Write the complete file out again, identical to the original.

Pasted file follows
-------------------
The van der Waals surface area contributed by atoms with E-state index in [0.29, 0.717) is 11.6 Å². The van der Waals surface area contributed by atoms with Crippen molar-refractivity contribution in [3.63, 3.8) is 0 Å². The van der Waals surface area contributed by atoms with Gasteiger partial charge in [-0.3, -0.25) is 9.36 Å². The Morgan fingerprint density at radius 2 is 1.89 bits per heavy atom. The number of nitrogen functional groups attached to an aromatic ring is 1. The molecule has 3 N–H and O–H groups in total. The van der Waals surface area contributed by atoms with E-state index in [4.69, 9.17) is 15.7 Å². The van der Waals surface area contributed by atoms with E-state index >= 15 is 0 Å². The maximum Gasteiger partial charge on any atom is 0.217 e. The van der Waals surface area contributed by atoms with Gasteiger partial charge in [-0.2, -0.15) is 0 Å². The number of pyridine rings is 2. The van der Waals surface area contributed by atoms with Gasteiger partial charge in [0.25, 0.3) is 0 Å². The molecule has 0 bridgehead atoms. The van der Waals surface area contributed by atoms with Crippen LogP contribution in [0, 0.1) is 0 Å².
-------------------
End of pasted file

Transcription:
The van der Waals surface area contributed by atoms with E-state index in [0.29, 0.717) is 11.6 Å². The van der Waals surface area contributed by atoms with Crippen molar-refractivity contribution in [3.63, 3.8) is 0 Å². The van der Waals surface area contributed by atoms with Gasteiger partial charge in [-0.3, -0.25) is 9.36 Å². The Morgan fingerprint density at radius 2 is 1.89 bits per heavy atom. The number of nitrogen functional groups attached to an aromatic ring is 1. The molecule has 3 N–H and O–H groups in total. The van der Waals surface area contributed by atoms with E-state index in [4.69, 9.17) is 15.7 Å². The van der Waals surface area contributed by atoms with E-state index >= 15 is 0 Å². The maximum Gasteiger partial charge on any atom is 0.217 e. The van der Waals surface area contributed by atoms with Gasteiger partial charge in [-0.2, -0.15) is 0 Å². The number of pyridine rings is 2. The van der Waals surface area contributed by atoms with Gasteiger partial charge in [0.25, 0.3) is 0 Å². The molecule has 0 bridgehead atoms. The van der Waals surface area contributed by atoms with Crippen LogP contribution in [0, 0.1) is 0 Å².